Hyundai remains a value brand, and the Santa Fe offers a ton of features for the price at each trim level. The loaded Ultimate Limited we drove had a rich stew of safety features, technology and luxury touches that could shame a fancier brand. Even going all-in on the top trim level, including all-wheel drive for $1,750, leaves a sticker that’s still about $850 shy of $45,000. And its warranty leaves rivals in the value dust: five years/60,000 miles of bumper-to-bumper coverage and 10 years/100,000 miles on the powertrain.
Long-time competitors, however, have upped their game. For less than $45,000, you can also get, for example, a comparable Pilot Touring with a roomy interior and a minivan’s worth of family touches. The 2017 Pilot also offers a full suite of safety tech on all but the base trim. The 2017 Toyota Highlander one-ups that with similar advanced safety tech standard across the line. Both these rivals offer rear-seat entertainment systems; Hyundai does not. You can argue the worth of such costly systems if your kids are old enough to bring their own devices, but many families with young children will want it.
Comfort, value and car-like manners make the 2017 Hyundai Santa Fe a solid family-hauler that’s easy to live with.
The Hyundai Santa Fe also has less-familiar competition nipping at its heels. From the back of the pack, Mazda’s redesigned 2016 CX-9 has vaulted ahead with sporty driving dynamics, high style and a top-trim interior that seems more like an Audi than a Hyundai. A trimmer, lighter 2017 GMC Acadia is now aimed at the heart of the mainstream three-row SUV market in size and competitive pricing.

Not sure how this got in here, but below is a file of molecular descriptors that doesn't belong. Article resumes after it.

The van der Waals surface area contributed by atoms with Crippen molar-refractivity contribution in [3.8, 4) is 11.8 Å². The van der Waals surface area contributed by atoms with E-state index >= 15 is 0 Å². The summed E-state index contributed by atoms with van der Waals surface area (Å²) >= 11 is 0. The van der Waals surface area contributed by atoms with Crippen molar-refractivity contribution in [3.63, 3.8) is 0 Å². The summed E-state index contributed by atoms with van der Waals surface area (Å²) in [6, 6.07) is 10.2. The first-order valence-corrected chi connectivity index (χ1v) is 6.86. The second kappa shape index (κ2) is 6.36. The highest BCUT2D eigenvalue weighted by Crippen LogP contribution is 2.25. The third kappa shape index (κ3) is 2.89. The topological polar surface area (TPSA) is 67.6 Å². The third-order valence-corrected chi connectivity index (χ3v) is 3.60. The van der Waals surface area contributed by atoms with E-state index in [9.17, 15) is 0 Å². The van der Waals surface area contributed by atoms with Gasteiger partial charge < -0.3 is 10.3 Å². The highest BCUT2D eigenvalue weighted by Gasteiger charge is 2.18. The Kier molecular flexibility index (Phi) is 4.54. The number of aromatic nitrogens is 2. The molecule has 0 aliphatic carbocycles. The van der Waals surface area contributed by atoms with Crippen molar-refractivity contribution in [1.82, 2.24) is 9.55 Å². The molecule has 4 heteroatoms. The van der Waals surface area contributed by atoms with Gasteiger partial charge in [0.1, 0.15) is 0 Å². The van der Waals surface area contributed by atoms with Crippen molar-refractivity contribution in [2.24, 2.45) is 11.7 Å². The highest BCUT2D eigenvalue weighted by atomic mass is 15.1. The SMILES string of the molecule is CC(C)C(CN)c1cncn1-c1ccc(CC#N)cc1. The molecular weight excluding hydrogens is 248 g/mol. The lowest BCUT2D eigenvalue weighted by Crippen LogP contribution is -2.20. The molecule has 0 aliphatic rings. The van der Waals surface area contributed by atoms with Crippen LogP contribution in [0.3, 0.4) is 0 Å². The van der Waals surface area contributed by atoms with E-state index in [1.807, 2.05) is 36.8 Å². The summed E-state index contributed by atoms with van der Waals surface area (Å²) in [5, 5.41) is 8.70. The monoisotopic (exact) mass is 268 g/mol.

Even the Hyundai Santa Fe’s corporate three-row cousin, the Kia Sorento, was redesigned for 2016 and is now a stiffer rival, topping out with comparable luxury for the price and the same long warranty. It also undercuts the Hyundai at the lower rungs with a four-cylinder, base L model that starts at $26,295 (with destination), plus a next-level LX trim with a four-cylinder or V-6 that are both priced lower than the entry-level Santa Fe SE‘s $31,695 (with destination). Driving them back-to-back shows that Kia’s engineers have managed to refine the shared platform for a bit better noise and ride.
The Hyundai Santa Fe is a solid value in a satisfying, easy-to-drive package, but fresher competitors are challenging its edge as it awaits a more extensive update.